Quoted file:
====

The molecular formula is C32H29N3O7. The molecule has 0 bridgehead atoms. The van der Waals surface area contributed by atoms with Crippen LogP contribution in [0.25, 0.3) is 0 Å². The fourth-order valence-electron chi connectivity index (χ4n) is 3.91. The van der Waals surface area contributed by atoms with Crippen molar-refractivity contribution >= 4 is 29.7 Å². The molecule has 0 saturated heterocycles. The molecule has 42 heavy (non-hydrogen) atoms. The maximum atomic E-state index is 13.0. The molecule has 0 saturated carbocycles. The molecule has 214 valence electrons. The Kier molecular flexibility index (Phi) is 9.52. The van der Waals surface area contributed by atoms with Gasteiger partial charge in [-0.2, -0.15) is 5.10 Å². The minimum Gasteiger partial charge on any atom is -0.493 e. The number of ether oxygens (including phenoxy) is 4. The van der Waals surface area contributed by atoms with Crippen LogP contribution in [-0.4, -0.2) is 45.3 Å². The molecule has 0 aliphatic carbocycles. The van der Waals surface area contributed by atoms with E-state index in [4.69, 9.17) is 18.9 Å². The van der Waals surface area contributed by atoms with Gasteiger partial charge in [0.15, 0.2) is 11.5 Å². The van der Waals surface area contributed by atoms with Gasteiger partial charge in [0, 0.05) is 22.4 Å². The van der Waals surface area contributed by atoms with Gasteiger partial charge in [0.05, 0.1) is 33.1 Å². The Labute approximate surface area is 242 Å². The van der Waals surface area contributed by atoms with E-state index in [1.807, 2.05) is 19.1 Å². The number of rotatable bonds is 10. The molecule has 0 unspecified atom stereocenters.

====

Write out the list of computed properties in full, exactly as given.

The molecular formula is C32H29N3O7. The molecule has 0 bridgehead atoms. The van der Waals surface area contributed by atoms with Crippen LogP contribution in [0.25, 0.3) is 0 Å². The fourth-order valence-electron chi connectivity index (χ4n) is 3.91. The van der Waals surface area contributed by atoms with Crippen molar-refractivity contribution >= 4 is 29.7 Å². The molecule has 0 saturated heterocycles. The molecule has 42 heavy (non-hydrogen) atoms. The maximum atomic E-state index is 13.0. The molecule has 0 saturated carbocycles. The molecule has 214 valence electrons. The Kier molecular flexibility index (Phi) is 9.52. The van der Waals surface area contributed by atoms with Gasteiger partial charge in [-0.2, -0.15) is 5.10 Å². The minimum Gasteiger partial charge on any atom is -0.493 e. The number of ether oxygens (including phenoxy) is 4. The van der Waals surface area contributed by atoms with Crippen LogP contribution in [-0.4, -0.2) is 45.3 Å². The molecule has 0 aliphatic carbocycles. The van der Waals surface area contributed by atoms with E-state index in [4.69, 9.17) is 18.9 Å². The van der Waals surface area contributed by atoms with Gasteiger partial charge in [0.15, 0.2) is 11.5 Å². The van der Waals surface area contributed by atoms with Gasteiger partial charge in [0, 0.05) is 22.4 Å². The van der Waals surface area contributed by atoms with Gasteiger partial charge in [0.05, 0.1) is 33.1 Å². The Labute approximate surface area is 242 Å². The van der Waals surface area contributed by atoms with E-state index in [1.807, 2.05) is 19.1 Å². The number of rotatable bonds is 10. The molecule has 0 unspecified atom stereocenters.